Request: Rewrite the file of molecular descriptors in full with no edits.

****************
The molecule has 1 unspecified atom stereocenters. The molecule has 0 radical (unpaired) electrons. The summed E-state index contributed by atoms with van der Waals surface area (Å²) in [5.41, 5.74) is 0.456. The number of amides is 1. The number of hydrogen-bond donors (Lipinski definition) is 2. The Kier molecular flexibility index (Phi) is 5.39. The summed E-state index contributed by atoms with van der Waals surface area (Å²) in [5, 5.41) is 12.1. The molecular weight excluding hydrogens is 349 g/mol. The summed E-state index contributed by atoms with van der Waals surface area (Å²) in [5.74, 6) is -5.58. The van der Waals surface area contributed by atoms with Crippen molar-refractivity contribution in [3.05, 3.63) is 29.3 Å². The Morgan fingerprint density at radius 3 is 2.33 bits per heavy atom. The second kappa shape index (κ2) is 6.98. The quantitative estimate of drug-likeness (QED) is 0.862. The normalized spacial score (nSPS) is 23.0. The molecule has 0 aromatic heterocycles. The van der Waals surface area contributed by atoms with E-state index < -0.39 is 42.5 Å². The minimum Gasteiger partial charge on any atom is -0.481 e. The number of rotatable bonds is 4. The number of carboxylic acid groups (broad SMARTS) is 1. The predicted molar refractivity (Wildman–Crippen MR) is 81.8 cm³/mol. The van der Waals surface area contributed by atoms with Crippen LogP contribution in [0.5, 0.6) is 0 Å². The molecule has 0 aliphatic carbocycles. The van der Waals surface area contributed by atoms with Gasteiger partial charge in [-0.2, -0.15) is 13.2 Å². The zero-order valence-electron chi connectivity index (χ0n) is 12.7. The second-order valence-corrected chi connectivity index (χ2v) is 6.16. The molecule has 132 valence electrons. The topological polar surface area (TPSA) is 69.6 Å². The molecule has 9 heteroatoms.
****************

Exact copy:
The molecule has 1 unspecified atom stereocenters. The molecule has 0 radical (unpaired) electrons. The summed E-state index contributed by atoms with van der Waals surface area (Å²) in [5.41, 5.74) is 0.456. The number of amides is 1. The number of hydrogen-bond donors (Lipinski definition) is 2. The Kier molecular flexibility index (Phi) is 5.39. The summed E-state index contributed by atoms with van der Waals surface area (Å²) in [5, 5.41) is 12.1. The molecular weight excluding hydrogens is 349 g/mol. The summed E-state index contributed by atoms with van der Waals surface area (Å²) in [5.74, 6) is -5.58. The van der Waals surface area contributed by atoms with Crippen molar-refractivity contribution in [3.05, 3.63) is 29.3 Å². The Morgan fingerprint density at radius 3 is 2.33 bits per heavy atom. The second kappa shape index (κ2) is 6.98. The quantitative estimate of drug-likeness (QED) is 0.862. The normalized spacial score (nSPS) is 23.0. The molecule has 0 aromatic heterocycles. The van der Waals surface area contributed by atoms with E-state index < -0.39 is 42.5 Å². The minimum Gasteiger partial charge on any atom is -0.481 e. The number of rotatable bonds is 4. The number of carboxylic acid groups (broad SMARTS) is 1. The predicted molar refractivity (Wildman–Crippen MR) is 81.8 cm³/mol. The van der Waals surface area contributed by atoms with Crippen LogP contribution in [0.5, 0.6) is 0 Å². The molecule has 0 aliphatic carbocycles. The van der Waals surface area contributed by atoms with Gasteiger partial charge in [-0.2, -0.15) is 13.2 Å². The zero-order valence-electron chi connectivity index (χ0n) is 12.7. The second-order valence-corrected chi connectivity index (χ2v) is 6.16. The molecule has 132 valence electrons. The topological polar surface area (TPSA) is 69.6 Å². The molecule has 9 heteroatoms.